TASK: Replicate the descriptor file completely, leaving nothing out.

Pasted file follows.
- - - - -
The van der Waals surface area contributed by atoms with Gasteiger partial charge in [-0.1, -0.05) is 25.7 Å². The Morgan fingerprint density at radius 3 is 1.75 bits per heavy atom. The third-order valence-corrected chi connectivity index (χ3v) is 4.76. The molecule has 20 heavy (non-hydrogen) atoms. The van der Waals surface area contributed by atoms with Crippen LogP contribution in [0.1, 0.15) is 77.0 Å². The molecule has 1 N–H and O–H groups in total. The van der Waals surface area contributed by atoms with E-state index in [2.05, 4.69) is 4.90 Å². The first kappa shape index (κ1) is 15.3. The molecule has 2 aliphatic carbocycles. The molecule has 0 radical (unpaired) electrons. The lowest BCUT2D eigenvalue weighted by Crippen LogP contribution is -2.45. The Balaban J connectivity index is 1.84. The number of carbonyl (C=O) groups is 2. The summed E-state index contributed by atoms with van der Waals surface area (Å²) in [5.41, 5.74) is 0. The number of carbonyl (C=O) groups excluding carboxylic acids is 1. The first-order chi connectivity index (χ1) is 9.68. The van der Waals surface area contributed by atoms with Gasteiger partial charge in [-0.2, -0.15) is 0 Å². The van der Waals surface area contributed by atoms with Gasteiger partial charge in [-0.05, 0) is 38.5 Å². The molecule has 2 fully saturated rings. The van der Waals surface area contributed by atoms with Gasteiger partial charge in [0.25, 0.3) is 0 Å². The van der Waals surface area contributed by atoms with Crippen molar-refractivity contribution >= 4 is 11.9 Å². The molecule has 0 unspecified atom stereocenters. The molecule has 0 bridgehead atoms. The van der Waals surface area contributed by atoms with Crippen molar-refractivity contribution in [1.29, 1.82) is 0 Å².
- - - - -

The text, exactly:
The van der Waals surface area contributed by atoms with Gasteiger partial charge in [-0.1, -0.05) is 25.7 Å². The Morgan fingerprint density at radius 3 is 1.75 bits per heavy atom. The third-order valence-corrected chi connectivity index (χ3v) is 4.76. The molecule has 20 heavy (non-hydrogen) atoms. The van der Waals surface area contributed by atoms with Crippen LogP contribution in [0.1, 0.15) is 77.0 Å². The molecule has 1 N–H and O–H groups in total. The van der Waals surface area contributed by atoms with E-state index in [2.05, 4.69) is 4.90 Å². The first kappa shape index (κ1) is 15.3. The molecule has 2 aliphatic carbocycles. The molecule has 0 radical (unpaired) electrons. The lowest BCUT2D eigenvalue weighted by Crippen LogP contribution is -2.45. The Balaban J connectivity index is 1.84. The number of carbonyl (C=O) groups is 2. The summed E-state index contributed by atoms with van der Waals surface area (Å²) in [5.41, 5.74) is 0. The number of carbonyl (C=O) groups excluding carboxylic acids is 1. The first-order chi connectivity index (χ1) is 9.68. The van der Waals surface area contributed by atoms with Gasteiger partial charge in [-0.2, -0.15) is 0 Å². The van der Waals surface area contributed by atoms with Gasteiger partial charge in [-0.05, 0) is 38.5 Å². The molecule has 2 fully saturated rings. The van der Waals surface area contributed by atoms with Gasteiger partial charge in [0.25, 0.3) is 0 Å². The van der Waals surface area contributed by atoms with Crippen molar-refractivity contribution >= 4 is 11.9 Å². The molecule has 0 unspecified atom stereocenters. The molecule has 0 bridgehead atoms. The van der Waals surface area contributed by atoms with Crippen molar-refractivity contribution in [1.29, 1.82) is 0 Å².